Conflicts Between Characters In The Glass Menagerie

1085 words - 4 pages

The Glass Menagerie is a tale of a family caught up in their own deep struggles and sometimes selfish dreams. Throughout this memory play, the Wingfield’s struggles and conflicts lie deep within themselves, but also with each other. Laura and Tom each have profound conflicts with their mother, Amanda. What Laura wants for herself is completely different from what Amanda wants for her, as it is with Tom and Amanda. Laura’s quiet, timid life with her glass figurines greatly differs from the vivacious, successful, gentlemen- seeking life that Amanda wishes her to pursue. And Tom wants to escape the stifling home he inhabits with his mother and sister, and become lost in literature, movies, liquor, and adventure, and just get away, like his father did. But Amanda wants Tom to become a thriving businessman, and simply escape the shoe factory that employs him. These conflicts complicate the relationships that the characters hold with each other, and the world. The conflicts that divide Laura and Amanda, and Amanda and Tom, not only obscure their ties with each other, but ultimately weaken their grasp on reality.
Throughout the play, Tom and Amanda continually feud. Tom is working-class citizen employed in a shoe factory. Usually, he seems fine with this, but always seems to be sneaking off to write poems, to the point that he gets fired for writing one on a shoebox lid. And when this lifestyle doesn’t please him, he loses himself in literature, such as D.H. Lawrence. And then even further loses himself in alcohol or his frequent trips to the movies. He’s caught between staying at the shoe factory and supporting and attempting to please his family, and going off on his own, like his father. Amanda, on the other hand, wants Tom to be a well-rounded businessman, and help his sister find suitors. Amanda doesn’t want him out drinking and watching movies, nor does she want him reading things like D.H. Lawrence, saying she “won’t allow such filth brought into my house”, even though Tom pays the rent. Regardless of whose house he lives in, he doesn’t always seem to be there, which bothers Amanda. She claims that Tom can find adventure in his career at the warehouse, after a particularly brutal disagreement between her and Tom. But Tom can’t find these things in his so-called career, or his life. Tom states that “Man is by instinct a lover, a hunter, a fighter” and that he can’t satisfy those things at the warehouse. Amanda tells his Christian adults do not live by instinct, yet again creating another dividing difference between them. These things drive Tom even further away from his mother, until he eventually deserts them, as she continues to frown upon his nightly excursions and eating habits, much to the dismay of Laura.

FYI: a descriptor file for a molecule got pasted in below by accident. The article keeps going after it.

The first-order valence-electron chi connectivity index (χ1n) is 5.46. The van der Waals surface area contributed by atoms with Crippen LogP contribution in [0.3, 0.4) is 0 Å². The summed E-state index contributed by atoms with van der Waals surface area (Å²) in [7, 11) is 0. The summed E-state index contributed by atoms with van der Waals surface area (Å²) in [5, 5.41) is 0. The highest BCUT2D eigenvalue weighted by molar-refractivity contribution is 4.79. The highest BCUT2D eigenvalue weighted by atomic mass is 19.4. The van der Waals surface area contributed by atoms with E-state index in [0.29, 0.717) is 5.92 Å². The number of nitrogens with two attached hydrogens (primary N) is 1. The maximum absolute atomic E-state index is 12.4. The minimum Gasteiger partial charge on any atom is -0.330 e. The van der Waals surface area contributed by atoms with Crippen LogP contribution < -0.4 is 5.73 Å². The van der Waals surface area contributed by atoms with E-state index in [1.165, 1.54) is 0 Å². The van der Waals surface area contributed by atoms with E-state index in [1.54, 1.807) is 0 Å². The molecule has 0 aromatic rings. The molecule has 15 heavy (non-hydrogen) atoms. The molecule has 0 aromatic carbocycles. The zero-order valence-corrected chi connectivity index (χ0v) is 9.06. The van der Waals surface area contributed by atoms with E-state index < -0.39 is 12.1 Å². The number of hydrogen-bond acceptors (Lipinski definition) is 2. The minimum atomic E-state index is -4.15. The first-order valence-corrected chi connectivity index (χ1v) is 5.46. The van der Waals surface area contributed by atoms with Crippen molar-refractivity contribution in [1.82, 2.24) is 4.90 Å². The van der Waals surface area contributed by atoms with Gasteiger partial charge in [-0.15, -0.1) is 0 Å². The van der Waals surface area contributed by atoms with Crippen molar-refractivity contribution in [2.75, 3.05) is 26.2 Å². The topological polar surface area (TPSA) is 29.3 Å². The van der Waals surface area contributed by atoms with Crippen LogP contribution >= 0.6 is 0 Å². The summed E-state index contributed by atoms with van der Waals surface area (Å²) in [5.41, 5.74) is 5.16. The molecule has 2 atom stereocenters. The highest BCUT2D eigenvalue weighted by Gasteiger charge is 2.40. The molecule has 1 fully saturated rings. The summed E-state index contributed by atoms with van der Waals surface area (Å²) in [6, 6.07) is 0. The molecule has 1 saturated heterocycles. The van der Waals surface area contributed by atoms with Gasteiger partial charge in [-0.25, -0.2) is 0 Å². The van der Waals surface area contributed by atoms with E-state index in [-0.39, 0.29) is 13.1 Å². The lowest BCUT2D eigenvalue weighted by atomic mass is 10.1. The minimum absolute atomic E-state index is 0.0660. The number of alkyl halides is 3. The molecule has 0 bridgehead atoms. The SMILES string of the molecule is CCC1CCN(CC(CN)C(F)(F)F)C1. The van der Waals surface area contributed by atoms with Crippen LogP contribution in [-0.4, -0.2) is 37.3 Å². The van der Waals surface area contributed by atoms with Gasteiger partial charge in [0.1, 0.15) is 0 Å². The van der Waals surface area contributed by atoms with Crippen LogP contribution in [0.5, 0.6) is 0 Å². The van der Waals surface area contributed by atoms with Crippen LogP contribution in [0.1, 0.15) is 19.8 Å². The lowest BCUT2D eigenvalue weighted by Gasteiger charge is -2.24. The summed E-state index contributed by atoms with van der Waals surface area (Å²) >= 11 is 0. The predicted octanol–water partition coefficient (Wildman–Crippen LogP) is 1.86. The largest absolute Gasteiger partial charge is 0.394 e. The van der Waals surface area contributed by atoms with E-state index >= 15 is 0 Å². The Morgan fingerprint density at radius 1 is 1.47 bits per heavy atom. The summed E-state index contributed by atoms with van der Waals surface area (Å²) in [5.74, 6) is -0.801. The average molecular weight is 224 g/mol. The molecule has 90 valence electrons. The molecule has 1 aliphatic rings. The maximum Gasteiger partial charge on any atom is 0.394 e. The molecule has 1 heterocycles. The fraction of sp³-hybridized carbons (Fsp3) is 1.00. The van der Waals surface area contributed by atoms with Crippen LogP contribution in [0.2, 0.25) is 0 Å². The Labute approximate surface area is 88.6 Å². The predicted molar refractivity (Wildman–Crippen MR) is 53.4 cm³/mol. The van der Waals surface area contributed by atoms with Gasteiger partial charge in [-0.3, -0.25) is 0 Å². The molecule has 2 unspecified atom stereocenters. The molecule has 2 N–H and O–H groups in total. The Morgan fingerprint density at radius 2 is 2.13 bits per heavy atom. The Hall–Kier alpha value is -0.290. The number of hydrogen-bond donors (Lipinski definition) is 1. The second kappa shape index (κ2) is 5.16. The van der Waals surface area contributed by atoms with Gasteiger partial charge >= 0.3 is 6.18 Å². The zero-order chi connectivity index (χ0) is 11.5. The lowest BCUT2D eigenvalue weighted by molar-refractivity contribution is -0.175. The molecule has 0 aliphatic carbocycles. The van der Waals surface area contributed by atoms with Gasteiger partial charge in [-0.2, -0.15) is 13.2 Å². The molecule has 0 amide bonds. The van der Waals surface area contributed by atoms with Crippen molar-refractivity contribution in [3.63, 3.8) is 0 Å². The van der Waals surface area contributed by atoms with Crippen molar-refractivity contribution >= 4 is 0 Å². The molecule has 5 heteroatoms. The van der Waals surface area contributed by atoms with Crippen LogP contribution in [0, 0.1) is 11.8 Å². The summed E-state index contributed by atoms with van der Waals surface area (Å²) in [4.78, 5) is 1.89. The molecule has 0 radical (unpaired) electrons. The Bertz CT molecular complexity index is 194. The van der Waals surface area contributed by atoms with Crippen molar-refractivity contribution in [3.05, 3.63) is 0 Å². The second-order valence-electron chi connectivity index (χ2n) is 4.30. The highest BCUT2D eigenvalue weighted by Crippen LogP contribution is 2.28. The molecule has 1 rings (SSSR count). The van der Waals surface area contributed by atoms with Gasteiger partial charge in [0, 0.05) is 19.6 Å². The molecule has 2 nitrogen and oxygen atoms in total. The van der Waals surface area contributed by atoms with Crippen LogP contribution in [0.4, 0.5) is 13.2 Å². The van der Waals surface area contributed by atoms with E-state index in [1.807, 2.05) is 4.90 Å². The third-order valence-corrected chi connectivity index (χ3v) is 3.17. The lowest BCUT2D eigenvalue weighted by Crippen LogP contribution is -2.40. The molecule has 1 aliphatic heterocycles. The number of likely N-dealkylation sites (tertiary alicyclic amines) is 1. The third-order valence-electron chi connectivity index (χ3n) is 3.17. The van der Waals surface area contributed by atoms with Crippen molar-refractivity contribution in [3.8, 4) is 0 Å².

Laura, the other Wingfield, lives in her feeble world of glass objects that are as breakable as she is. As a slight cripple, she shies away from the world, hiding among glass unicorns and other figurines, and listening to her...

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